The stubbornness of the French weekly Charlie Hebdo to continue publishing provocative cartoons on its cover garnered many threats and violent reactions over the years. The worst came on Wednesday, when three masked and armed gunmen slaughtered attacked the magazine's offices, killing 12, including two policemen.
Here are 10 covers of the satirical publication that angered some readers and made others laugh, but stirred them all.
2011: Criticizing the Islamic victory in Tunisia
In its November 2, 2011 edition, Charlie Hebdo dealt with the victory of the Islamic party in the Tunisian elections, portraying the prophet Mohammed on its cover, with him declaring: "100 lashes if you don't die laughing."
The offices of the paper in Paris were set on fire and burned down completely the day the edition was published, after a firebomb was thrown into the building. In addition, the magazine's Internet site was hacked and the homepage was changed to say: "There is no God but Allah."
2006: Mohammed talks about radical Muslims
There are those who say this was the most controversial cover published by Charlie Hebdo. In the caricature on the cover of the February 9, 2006 edition, the prophet Mohammed is seen crying, alongside the headline: "Mohammed is overwhelmed by the fundamentalists." In the caption alongside, he says: "It is hard to be loved by idiots ..."
But the real provocation was hidden inside the paper, in 12 cartoons of Mohammed that had originally been printed in the Danish paper Jyllands Posten. The president of France at the time, Jacques Chirac, condemned Charlie Hebdo for publishing the cartoons, and Muslim groups sued the magazine.
2007: Three religions on the pyre
It may seem that Charlie Hebdo has devoted all its covers to Islam, but this cartoon proves the paper is an equal opportunity satirist when it comes to other religions. In 2007, before the editor was acquitted of charges based on the publication of the cartoons of Mohammed, it published an especially biting cartoon on this cover. It has an ultra-Orthodox Jew, a bishop and a radical Muslim declaring: Charlie Hebdo must be veiled."
2012: Connected, the Jewish-Muslim version
This cartoon, which also stirred quite a bit of controversy, appeared on the magazine's September 2012 cover. It draws its inspiration from the French film The Intouchables. The movie tells the story of the relationship between a rich French quadriplegic and his young black caregiver of African origin. The headline of the cartoon is "Intouchables 2," depicting a religious Jew pushing a wheelchair with a Muslim in it, with the caption: "It's not a topic to be made fun of."
2014: Mohammed can't beat ISIS either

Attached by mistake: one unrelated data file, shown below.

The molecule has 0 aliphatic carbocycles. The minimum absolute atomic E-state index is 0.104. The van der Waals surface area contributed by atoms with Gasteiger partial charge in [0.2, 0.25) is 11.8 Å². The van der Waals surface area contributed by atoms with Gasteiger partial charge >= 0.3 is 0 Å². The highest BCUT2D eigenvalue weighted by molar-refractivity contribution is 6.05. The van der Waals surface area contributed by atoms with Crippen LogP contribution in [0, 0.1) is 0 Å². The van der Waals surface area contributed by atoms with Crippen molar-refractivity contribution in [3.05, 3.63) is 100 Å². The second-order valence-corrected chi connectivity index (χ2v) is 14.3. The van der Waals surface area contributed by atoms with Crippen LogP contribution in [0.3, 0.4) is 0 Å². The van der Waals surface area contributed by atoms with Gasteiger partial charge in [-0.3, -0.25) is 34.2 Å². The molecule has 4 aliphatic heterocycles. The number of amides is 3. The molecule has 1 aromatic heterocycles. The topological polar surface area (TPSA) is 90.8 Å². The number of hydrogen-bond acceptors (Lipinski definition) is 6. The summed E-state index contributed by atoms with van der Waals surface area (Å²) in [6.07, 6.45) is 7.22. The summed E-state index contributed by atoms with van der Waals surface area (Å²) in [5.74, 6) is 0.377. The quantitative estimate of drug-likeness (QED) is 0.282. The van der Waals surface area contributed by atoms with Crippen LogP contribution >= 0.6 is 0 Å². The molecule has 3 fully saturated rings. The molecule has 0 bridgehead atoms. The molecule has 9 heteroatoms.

On the cover of an October 2014 edition we see a radical Muslim, seemingly a member of the Islamic State (also known as ISIS or ISIL), threatening to cut Mohammed's throat - with the headline: "If Mohammed would return ..."
Mohammed answers in the caption, "I'm the prophet, idiot!" The jihadist tells him: Shut up, infidel!"
1971: A celebration of democracy
This cartoon was drawn in 1971 by Georges Wolinski, who was murdered in Wednesday's attack. "Vote, idiot. You have no choice," it says. The cartoon reflected the anti-government spirit of the magazine and made it a classic. You can still find the phrase in French graffiti to this day.
2010: Pope Benedict XVI talks about sex
This cover – one of many the magazine printed to make fun of the Catholic Church – shows Pope Benedict XVI holding a Durex condom above his head and announcing: "It is my body," taken from the text of the mass and relating to the transubstantiation of the host into the body of Jesus. The title of the cartoon is: "The Pope goes too far." It was published in 2010 after a series of confusing announcements by Benedict on the rare cases in which the church allows the use of a condom to prevent disease.
2009: Making fun of the Sarkozy nepotism affair
Charlie Hebdo did not make only fun of religion, and French politicians also supplied no small amount of humor for its biting coverage. This cartoon. published in 2009, makes fun of the nepotism of then-French president Nicolas Sarkozy, who tried to get his son Jean a job as the head of the development agency for France's largest business district. The French media went to town with the story, which led to a public protest. The younger Sarkozy was forced to turn down the job offer.
"I slept with my father to get ahead," says Jean Sarkozy in the caption.
2006: Jesus tries out reality television
Television is one of the main focuses of the magazine's anger – especially reality shows, which it sees as representing American cultural imperialism. This cover from 2006, for example, declares television will change French habits.
Jesus is being crucified, and shouts, "I'm a celebrity ... take me away from here!" as part of the magazine's ridicule of the culture of reality television and the "stars" it creates.
2010: Supporting ban on wearing a burka in public
And to conclude: Another poke in the eye for Islam and Muslims. The fierce controversy that broke out in France in 2010 over the law banning the wearing of burkas in public was not something Charlie Hebdo could let pass without making its own statement on the matter.
The magazine proclaimed its support for the ban on this cover: Yes to wearing the burka ... inside!" In case anyone missed the message – the cartoon makes it quite clear to everyone.
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